And now for the interview:

You write very honestly about a difficult and personal subject. What motivates you to "go public" with your story?

Because GSA is so intense and so confusing, I needed a space to sort through the feelings. It is not easy to bring up in conversation, that you fell in love with a long lost relative, especially if that person is your biological dad. It falls under the incest taboo, and socially we know that that this life changing impact is something to keep secret. The secret was adding more stress and making it more difficult for me. I have support of a therapist, but needed a way to reflect what was happening on a daily basis. Journaling became that outlet for me. I decided to open a blog, and remain anonymous to give myself full permission to disclose my journey. Once I started to write, I immediately began to feel lighter. The pressure of holding it all inside was making the situation worse. My hope was that writing as I was going through this, others may understand the phenomenon of GSA. The writing first helped me, and secondly, I receive e-mails from others saying how thankful I was able to put into words what they felt inside but could not express. When I open my journal I told myself to be prepared for negative comments from people who do not understand or have a need to project their negativity about incest without understanding the confusion about it. I now have over 16,500 people who have came to my site, not one time did I receive a negative e-mail or comment. I rarely receive any comments, which is OK with me, but continues to tell me that this is a subject matter that is still under a vial and not easily talked about. It is worth bringing to the table and allowing others to hear and understand GSA, especially those in an adoption triad.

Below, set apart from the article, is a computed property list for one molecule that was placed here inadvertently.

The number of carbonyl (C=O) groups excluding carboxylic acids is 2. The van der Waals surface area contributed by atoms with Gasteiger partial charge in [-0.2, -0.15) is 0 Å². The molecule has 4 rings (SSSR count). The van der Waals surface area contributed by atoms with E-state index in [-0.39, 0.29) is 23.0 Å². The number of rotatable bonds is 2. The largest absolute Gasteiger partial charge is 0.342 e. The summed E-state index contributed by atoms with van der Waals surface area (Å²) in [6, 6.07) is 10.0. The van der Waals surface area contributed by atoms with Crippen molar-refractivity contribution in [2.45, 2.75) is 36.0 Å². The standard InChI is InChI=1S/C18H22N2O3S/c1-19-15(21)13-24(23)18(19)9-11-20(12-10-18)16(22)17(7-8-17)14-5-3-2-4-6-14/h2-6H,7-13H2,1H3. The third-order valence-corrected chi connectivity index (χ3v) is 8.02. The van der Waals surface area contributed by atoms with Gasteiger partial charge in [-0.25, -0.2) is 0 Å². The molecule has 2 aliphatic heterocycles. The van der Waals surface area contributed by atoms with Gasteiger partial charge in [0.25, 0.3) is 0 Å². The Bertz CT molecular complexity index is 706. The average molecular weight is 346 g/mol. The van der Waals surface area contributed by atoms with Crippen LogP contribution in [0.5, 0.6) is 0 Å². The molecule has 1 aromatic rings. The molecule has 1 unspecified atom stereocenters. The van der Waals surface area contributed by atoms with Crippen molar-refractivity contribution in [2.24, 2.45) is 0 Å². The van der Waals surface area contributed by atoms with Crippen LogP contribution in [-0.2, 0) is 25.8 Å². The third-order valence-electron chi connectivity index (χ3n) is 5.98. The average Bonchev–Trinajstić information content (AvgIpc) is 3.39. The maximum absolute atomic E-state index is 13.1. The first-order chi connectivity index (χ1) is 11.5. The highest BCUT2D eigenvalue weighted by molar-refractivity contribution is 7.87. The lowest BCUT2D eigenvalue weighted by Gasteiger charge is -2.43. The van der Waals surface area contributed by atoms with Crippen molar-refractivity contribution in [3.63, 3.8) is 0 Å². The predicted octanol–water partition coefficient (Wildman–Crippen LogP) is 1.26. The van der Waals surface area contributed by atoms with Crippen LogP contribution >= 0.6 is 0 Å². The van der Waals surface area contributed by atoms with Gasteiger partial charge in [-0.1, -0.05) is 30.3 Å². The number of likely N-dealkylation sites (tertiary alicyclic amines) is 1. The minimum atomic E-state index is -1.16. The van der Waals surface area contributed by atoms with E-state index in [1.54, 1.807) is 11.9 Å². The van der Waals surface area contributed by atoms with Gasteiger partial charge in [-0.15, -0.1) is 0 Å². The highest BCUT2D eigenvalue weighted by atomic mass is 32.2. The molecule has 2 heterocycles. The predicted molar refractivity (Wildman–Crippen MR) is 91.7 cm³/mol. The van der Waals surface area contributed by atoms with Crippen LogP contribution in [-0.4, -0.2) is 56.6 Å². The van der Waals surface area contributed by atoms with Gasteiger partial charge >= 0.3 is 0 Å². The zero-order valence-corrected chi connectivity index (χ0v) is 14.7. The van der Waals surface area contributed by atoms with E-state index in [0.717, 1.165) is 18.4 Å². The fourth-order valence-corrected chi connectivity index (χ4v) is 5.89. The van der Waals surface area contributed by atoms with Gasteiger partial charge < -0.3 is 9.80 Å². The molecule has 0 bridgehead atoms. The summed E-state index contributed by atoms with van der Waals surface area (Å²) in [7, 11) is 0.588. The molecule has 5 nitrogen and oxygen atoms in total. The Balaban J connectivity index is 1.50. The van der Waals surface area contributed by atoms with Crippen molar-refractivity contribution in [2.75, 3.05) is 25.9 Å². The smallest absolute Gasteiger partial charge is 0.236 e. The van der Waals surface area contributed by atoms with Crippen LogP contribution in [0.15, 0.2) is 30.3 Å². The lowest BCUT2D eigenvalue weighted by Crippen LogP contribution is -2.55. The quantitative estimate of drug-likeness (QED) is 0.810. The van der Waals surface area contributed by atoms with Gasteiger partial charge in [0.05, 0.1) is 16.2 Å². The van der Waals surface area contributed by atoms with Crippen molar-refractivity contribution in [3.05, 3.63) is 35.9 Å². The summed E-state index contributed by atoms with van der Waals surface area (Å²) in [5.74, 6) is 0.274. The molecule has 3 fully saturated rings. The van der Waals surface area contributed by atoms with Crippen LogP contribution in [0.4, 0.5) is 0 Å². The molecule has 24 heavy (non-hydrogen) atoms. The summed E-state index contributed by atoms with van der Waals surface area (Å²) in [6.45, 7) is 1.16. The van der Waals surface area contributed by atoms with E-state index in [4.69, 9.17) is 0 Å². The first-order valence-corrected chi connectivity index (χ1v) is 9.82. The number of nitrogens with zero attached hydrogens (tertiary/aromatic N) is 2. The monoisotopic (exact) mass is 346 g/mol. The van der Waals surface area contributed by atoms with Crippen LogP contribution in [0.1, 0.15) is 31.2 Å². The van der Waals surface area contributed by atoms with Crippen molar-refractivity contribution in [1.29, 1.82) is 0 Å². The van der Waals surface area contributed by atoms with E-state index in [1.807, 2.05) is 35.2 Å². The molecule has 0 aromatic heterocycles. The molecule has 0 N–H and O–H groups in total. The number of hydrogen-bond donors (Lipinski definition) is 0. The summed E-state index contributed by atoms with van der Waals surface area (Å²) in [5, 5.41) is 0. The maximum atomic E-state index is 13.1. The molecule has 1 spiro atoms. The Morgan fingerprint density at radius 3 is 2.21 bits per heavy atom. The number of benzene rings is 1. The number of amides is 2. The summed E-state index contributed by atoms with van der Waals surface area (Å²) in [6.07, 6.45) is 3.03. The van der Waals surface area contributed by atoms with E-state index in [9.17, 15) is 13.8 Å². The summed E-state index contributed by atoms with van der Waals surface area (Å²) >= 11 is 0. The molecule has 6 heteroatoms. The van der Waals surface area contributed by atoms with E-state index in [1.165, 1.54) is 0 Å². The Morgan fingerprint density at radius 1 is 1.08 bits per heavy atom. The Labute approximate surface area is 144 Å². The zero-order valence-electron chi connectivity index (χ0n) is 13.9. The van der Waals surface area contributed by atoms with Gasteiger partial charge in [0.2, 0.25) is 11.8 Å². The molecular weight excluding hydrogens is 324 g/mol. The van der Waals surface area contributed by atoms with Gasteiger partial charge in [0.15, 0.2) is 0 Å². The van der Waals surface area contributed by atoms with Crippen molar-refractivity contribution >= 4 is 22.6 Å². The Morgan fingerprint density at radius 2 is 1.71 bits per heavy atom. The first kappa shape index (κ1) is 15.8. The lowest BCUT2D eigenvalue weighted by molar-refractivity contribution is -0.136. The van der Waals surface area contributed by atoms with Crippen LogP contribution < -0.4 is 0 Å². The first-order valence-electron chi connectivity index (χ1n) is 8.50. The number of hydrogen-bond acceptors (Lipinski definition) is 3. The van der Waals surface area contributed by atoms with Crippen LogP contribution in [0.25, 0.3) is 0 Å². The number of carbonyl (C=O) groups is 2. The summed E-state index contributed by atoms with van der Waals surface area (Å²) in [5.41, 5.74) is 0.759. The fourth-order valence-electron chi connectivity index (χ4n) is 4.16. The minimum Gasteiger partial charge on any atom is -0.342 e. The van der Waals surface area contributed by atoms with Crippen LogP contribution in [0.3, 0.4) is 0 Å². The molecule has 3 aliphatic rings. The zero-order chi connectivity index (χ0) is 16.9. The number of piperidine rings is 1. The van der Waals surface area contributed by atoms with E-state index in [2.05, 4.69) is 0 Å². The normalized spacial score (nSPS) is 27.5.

I watched the 2010 Current TV documentary you linked to and thought it was really interesting that at the end so many of the interviewees advocated for open adoption as a way to prevent GA/GSA. What are your thoughts on that?